January 5, 2014 • 3:38 PM
While some researchers focus on developing alternatives to fossil fuels, others are dreaming up ways to suck the carbon out of the air, thereby returning us to a pre-Industrial Revolution atmosphere. One of these researchers is Peter Kelemen, a geochemist who showed that a certain kind of rock found in Oman (mostly) can not only suck carbon out of the air, but store it–harmlessly–forever. Seriously, it’s not as crazy as it sounds.
Filed under: Douglas Quenqua, 2013, Columbia Magazine, Peter Kelemen
December 2, 2013 • 3:25 PM
Over the past 40 years, it’s become pet-owner orthodoxy in the U.S. to spay or neuter your pet (thanks, Bob). But how many of us ever stop to consider the fact that we are reflexively performing elective surgery on all our pets, and not for something that particularly benefits them. It turns out, there are several effective non-surgical sterilization options out there, including one that could be available in the U.S. any day. Here’s a piece I wrote looking at the realities of pet sterilization and the obstacles to changing them.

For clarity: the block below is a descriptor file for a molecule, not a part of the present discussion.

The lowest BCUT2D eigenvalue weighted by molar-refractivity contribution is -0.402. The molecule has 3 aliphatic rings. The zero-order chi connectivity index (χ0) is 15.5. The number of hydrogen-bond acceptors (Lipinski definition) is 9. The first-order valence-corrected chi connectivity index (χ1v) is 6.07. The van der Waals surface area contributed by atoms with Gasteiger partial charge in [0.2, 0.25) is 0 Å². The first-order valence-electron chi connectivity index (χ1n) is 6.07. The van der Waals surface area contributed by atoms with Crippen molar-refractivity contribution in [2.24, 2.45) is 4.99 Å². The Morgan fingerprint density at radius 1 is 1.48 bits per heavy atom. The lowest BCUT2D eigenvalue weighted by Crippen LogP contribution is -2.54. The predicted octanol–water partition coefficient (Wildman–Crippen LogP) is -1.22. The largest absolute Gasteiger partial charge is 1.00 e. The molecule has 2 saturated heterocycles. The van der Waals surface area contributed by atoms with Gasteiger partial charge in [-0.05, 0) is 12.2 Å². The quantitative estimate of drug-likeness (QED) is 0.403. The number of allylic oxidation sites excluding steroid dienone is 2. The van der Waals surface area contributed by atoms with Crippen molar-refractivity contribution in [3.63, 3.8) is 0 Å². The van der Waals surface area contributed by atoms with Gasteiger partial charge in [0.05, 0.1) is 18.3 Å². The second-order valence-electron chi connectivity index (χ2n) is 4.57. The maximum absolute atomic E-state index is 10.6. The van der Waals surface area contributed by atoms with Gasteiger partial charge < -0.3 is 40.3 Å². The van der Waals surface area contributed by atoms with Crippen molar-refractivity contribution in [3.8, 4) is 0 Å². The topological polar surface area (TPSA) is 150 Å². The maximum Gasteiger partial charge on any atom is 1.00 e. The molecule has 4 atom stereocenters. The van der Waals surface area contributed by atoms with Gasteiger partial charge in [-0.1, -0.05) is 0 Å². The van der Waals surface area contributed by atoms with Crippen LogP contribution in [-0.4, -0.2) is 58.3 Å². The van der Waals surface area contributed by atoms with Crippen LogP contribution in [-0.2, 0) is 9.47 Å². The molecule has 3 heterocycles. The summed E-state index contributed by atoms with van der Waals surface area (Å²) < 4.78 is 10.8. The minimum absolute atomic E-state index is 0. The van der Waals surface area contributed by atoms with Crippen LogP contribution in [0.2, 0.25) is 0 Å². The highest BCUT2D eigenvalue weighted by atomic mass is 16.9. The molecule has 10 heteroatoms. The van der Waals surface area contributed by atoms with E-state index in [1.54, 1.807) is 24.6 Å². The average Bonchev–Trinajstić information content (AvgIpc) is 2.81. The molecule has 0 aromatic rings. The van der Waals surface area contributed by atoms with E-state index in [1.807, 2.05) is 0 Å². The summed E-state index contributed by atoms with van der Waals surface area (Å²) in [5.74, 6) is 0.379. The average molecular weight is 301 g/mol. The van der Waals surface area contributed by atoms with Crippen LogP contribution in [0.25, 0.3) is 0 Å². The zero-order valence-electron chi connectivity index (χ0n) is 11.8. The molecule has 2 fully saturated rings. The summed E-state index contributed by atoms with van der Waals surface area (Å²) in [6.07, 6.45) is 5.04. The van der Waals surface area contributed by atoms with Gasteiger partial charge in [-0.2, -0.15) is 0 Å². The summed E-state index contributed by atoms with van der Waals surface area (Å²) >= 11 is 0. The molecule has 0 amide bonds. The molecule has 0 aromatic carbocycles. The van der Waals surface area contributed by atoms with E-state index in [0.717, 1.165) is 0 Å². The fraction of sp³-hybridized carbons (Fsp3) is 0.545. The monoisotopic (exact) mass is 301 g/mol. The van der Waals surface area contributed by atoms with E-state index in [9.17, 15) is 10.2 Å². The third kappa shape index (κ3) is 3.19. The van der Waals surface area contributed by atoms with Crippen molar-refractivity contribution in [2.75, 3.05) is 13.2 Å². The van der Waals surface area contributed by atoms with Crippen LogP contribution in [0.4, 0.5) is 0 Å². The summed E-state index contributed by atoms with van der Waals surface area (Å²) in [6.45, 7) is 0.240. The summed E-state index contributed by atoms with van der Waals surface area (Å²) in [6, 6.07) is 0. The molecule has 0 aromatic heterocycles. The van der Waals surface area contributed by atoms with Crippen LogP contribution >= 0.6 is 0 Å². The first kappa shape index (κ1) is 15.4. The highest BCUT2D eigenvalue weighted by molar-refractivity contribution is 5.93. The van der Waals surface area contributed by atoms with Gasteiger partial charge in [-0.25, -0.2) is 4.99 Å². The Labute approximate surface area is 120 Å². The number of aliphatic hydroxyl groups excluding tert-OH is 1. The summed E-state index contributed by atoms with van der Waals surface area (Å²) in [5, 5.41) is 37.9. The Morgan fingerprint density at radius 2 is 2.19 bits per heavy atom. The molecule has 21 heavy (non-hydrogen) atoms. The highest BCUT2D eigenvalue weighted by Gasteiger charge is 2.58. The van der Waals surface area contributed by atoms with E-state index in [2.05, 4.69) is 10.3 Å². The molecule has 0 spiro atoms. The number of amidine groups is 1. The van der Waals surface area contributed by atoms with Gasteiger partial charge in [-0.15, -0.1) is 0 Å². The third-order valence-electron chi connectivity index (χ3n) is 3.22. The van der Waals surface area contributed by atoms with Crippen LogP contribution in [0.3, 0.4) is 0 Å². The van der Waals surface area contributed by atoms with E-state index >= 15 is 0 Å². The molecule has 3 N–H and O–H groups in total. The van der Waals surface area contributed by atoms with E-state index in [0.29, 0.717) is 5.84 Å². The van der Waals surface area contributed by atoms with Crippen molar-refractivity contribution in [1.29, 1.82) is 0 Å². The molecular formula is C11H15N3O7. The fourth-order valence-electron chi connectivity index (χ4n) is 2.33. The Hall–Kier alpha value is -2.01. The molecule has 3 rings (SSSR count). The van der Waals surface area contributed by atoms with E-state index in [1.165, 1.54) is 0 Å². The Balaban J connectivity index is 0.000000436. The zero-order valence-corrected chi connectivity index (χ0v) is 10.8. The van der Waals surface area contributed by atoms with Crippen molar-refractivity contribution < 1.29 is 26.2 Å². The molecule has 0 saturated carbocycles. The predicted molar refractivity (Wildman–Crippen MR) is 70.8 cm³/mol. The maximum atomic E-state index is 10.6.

Filed under: New York Times, 2013, Zeuterin
November 2, 2013 • 3:15 PM
Two of these monsters washed up on the shore of California within a week of each other, offering local scientists a rare chance to study the legendarily mysterious fish firsthand. Good for them.
Filed under: Douglas Quenqua, New York Times, 2013, Oarfish